Indigenous Peoples and Human Rights

February 14, 2020

Wet'suwet'en Supporters Shut Down Canada Rail System: Video Reveals Police Sniper

Tracks barricaded in New Hazelton, B.C.
Train Blockade in Kahnawake 

Rail blockade in Manitoba

Breaking news: Via Rail just announced it is shutting down all its trains. Feb. 13, 2020

"Via Rail has no other option but to cancel its services, effective immediately and until further notice," the rail operator said in a statement on its website.

Update: Trudeau in Germany said he will not order RCMP to shut down the rail blockades
Read article

By Brenda Norrell
Censored News
French translation by
Christine Prat

Canadian police used a convoy of heavily armed officers, snipers, dogs and helicopters to arrest a small group of people in prayer, protecting their homes and the homeland of the Wet'suwet'en from the destruction of a gas pipeline. In response, Mohawks and other land protectors have shutdown Canada's railways with train blockades, as bridges, highways and government offices have been shut down.

Today, Via Rail announced it is shutting down all passenger trains.

"Via Rail has no other option but to cancel its services, effective immediately and until further notice," the rail operator said in a statement on its website. Via Rail operates over 500 trains per week across eight Canadian provinces. And 97 percent of track is owned and maintained by other railway companies, mostly by Canadian National Railway (CN).

Across Canada, Shut Down Canada is underway from Ottawa, Halifax and Manitoba to Vancouver, and across Canada. Land Defenders say they will not halt their actions until both the RCMP, Royal Canadian Mounted Police, and Coastal GasLink leave the land of the Wet'suwet'en.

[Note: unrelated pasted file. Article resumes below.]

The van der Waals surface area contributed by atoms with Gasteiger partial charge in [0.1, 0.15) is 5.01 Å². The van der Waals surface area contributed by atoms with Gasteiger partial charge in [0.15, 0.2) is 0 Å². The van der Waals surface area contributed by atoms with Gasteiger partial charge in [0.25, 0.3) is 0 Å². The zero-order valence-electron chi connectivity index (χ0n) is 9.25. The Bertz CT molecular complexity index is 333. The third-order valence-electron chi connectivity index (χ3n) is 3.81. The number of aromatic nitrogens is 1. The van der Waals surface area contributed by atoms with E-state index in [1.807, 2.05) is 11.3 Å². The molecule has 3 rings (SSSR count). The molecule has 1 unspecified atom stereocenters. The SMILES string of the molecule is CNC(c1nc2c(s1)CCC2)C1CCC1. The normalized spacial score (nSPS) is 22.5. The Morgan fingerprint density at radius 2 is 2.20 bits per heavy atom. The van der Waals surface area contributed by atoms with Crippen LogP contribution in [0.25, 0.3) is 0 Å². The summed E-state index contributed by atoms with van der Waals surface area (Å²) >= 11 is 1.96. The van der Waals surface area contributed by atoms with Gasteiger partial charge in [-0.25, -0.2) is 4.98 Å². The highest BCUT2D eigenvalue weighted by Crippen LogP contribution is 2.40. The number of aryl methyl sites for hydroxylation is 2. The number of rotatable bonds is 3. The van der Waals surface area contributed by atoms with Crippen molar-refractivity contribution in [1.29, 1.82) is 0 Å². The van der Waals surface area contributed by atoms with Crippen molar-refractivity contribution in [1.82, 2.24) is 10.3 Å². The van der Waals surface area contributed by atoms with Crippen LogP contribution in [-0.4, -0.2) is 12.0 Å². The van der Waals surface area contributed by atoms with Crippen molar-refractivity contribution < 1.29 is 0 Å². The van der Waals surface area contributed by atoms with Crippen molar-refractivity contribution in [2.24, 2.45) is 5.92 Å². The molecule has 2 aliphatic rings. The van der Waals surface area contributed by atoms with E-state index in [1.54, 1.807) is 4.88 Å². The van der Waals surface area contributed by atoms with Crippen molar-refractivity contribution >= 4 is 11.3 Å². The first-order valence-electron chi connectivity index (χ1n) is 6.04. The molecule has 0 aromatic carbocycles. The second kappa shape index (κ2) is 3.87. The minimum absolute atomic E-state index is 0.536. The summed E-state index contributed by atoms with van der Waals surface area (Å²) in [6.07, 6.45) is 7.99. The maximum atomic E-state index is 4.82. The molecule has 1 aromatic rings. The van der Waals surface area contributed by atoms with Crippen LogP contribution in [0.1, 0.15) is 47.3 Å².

Tyendinaga Mohawks are in their eight-day of a rail blockade that has paralyzed Canada's passenger and freight trains.

Tyendinaga Mohawks said, "The point of the blockade is not to be heard... The purpose is to disrupt Canada's economy and free the Wet'suwet'en from oppression."

In Kahnawake, Mohawks have shut down Montreal commuter trains. Another train blockade is now in Manitoba.

Gidimt’en Checkpoint @Gidimten
WARNING: This video contains graphic images of an armed threat on the lives of land defenders Denzel Sutherland-Wilson (Gitxsan) and Anne Spice (Tlingit). It may be traumatic for many to see. But we feel strongly that it should be available to witness. #WetsuwetenStrong
"Don't point your gun at me. Please! ... He's pointing his gun at me." RCMP invasion of Wet'suwet'en. Watch video.